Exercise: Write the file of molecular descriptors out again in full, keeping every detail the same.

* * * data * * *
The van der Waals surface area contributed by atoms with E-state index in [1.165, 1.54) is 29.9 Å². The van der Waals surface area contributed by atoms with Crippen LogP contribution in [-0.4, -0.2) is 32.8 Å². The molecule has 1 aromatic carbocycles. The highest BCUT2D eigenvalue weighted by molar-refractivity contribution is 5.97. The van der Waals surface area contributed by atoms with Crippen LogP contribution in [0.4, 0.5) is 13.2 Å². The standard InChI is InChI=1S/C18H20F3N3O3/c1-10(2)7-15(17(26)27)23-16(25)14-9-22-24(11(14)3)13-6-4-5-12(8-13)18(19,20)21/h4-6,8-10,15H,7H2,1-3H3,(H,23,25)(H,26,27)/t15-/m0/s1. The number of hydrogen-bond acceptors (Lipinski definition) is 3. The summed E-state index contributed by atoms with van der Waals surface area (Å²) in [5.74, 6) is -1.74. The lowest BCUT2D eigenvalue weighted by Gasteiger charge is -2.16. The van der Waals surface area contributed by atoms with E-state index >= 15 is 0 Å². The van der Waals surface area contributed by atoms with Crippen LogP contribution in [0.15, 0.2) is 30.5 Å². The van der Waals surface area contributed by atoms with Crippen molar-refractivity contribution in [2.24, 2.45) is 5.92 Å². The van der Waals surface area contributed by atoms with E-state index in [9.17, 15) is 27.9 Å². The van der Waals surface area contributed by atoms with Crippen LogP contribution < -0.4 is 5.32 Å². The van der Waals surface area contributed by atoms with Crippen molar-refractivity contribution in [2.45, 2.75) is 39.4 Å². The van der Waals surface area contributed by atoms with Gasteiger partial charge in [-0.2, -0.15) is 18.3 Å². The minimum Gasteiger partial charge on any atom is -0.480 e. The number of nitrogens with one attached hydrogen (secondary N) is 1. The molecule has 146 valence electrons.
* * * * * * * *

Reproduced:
The van der Waals surface area contributed by atoms with E-state index in [1.165, 1.54) is 29.9 Å². The van der Waals surface area contributed by atoms with Crippen LogP contribution in [-0.4, -0.2) is 32.8 Å². The molecule has 1 aromatic carbocycles. The highest BCUT2D eigenvalue weighted by molar-refractivity contribution is 5.97. The van der Waals surface area contributed by atoms with Crippen LogP contribution in [0.4, 0.5) is 13.2 Å². The standard InChI is InChI=1S/C18H20F3N3O3/c1-10(2)7-15(17(26)27)23-16(25)14-9-22-24(11(14)3)13-6-4-5-12(8-13)18(19,20)21/h4-6,8-10,15H,7H2,1-3H3,(H,23,25)(H,26,27)/t15-/m0/s1. The number of hydrogen-bond acceptors (Lipinski definition) is 3. The summed E-state index contributed by atoms with van der Waals surface area (Å²) in [5.74, 6) is -1.74. The lowest BCUT2D eigenvalue weighted by Gasteiger charge is -2.16. The van der Waals surface area contributed by atoms with E-state index >= 15 is 0 Å². The van der Waals surface area contributed by atoms with Crippen LogP contribution in [0.15, 0.2) is 30.5 Å². The van der Waals surface area contributed by atoms with Crippen molar-refractivity contribution in [2.24, 2.45) is 5.92 Å². The van der Waals surface area contributed by atoms with E-state index in [9.17, 15) is 27.9 Å². The van der Waals surface area contributed by atoms with Crippen LogP contribution < -0.4 is 5.32 Å². The van der Waals surface area contributed by atoms with Crippen molar-refractivity contribution in [2.45, 2.75) is 39.4 Å². The van der Waals surface area contributed by atoms with Gasteiger partial charge in [-0.2, -0.15) is 18.3 Å². The minimum Gasteiger partial charge on any atom is -0.480 e. The number of nitrogens with one attached hydrogen (secondary N) is 1. The molecule has 146 valence electrons.